Egypt Unraveling

by Joshua Spurlock
September 30, 2013

Quickly, name the current leader of Egypt. If you can't, it might be because this crisis-wracked country has had at least four since the end of 2009. This summer, millions protested for the removal of the country's first Islamist president, Mohammad Morsi, just one year after he was elected. Then other crowds protested calling for his return, leading to a violent confrontation with the army. The legendary Egyptians have gone from a dictator, to an interim military government, to an elected president, and back to the military again. That's four decades of history in most countries, all in four years. But the ongoing Egyptian political crisis isn't just a tragic news story or random political fact. It's a reality that is directly hurting Israel's security and your wallet. And it's doing even more damage than that.

You might recall that just six months ago the April Dispatch from Jerusalem featured Egypt on our cover page. We wrote in depth about the nasty Morsi regime and the growing power of the Muslim Brotherhood. But, just a few months later, Morsi and his brothers went from a position of ascending power to enemy of the state in mere days as the military took advantage of the political protests to crack down on the Brotherhood. Of course, that didn't sit well with the Brotherhood, and led to the counter-protests and violence you may have seen on the news in recent months. Hundreds have been killed. And in the meantime, when tensions first rose, so did oil prices.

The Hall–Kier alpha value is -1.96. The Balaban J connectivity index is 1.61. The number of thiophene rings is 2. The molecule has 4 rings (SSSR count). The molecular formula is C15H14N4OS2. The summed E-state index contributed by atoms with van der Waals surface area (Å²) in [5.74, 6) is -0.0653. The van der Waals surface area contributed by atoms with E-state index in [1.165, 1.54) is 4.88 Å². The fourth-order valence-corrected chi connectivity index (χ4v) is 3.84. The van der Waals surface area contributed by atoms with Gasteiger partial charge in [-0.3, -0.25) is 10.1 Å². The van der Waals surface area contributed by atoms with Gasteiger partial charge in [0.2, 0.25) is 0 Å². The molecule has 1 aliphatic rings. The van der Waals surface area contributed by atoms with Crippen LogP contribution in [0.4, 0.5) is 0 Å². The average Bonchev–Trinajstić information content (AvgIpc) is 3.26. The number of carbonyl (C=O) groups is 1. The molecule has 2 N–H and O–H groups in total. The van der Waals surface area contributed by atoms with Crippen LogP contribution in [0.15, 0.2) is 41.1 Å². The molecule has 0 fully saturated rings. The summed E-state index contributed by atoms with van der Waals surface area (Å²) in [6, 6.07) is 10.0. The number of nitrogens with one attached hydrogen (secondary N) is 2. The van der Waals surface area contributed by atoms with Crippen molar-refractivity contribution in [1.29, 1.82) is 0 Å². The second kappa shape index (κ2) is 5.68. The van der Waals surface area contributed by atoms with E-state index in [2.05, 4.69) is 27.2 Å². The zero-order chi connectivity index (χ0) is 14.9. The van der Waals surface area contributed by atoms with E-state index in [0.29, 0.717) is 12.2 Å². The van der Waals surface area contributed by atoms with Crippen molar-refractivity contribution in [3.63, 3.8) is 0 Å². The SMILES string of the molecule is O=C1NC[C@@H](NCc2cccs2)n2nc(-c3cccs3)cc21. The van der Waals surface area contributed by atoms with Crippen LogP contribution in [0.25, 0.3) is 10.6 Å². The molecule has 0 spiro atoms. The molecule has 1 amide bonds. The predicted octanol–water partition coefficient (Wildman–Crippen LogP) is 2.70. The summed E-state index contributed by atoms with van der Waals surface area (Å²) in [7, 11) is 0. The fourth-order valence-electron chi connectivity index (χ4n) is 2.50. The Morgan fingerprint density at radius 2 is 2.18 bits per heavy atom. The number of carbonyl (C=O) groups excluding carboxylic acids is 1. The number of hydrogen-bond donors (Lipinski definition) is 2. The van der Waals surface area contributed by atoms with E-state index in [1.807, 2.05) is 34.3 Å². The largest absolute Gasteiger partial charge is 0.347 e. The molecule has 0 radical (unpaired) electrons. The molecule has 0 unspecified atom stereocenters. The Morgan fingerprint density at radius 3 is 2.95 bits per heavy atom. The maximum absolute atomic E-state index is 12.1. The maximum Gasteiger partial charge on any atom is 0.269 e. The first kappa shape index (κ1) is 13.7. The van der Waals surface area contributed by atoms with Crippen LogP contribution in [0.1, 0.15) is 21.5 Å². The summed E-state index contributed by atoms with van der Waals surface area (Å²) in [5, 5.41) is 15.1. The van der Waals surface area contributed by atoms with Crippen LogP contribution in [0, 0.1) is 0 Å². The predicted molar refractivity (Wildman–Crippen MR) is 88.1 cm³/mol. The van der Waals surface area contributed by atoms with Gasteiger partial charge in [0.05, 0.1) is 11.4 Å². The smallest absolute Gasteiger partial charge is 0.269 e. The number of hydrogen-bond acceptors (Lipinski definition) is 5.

The Vital Suez


The Egyptians control one of the most important waterways in the Middle East: the Suez Canal. Think of it like a drawbridge linking the seas undergirding the Middle East with the West. The only short, direct route from the coasts of Saudi Arabia or Kuwait-noteworthy oil producers-to Europe and North America is via the Suez. In other words, if Iran's ability to close the Straits of Hormuz is considered a major threat to seaborne oil trade, Egypt's control of the Suez Canal is very similar. While not as critical as the Straits of Hormuz, the Suez was still referred to as a "strategic" route for oil by the US Government's Energy Information Agency (EIA).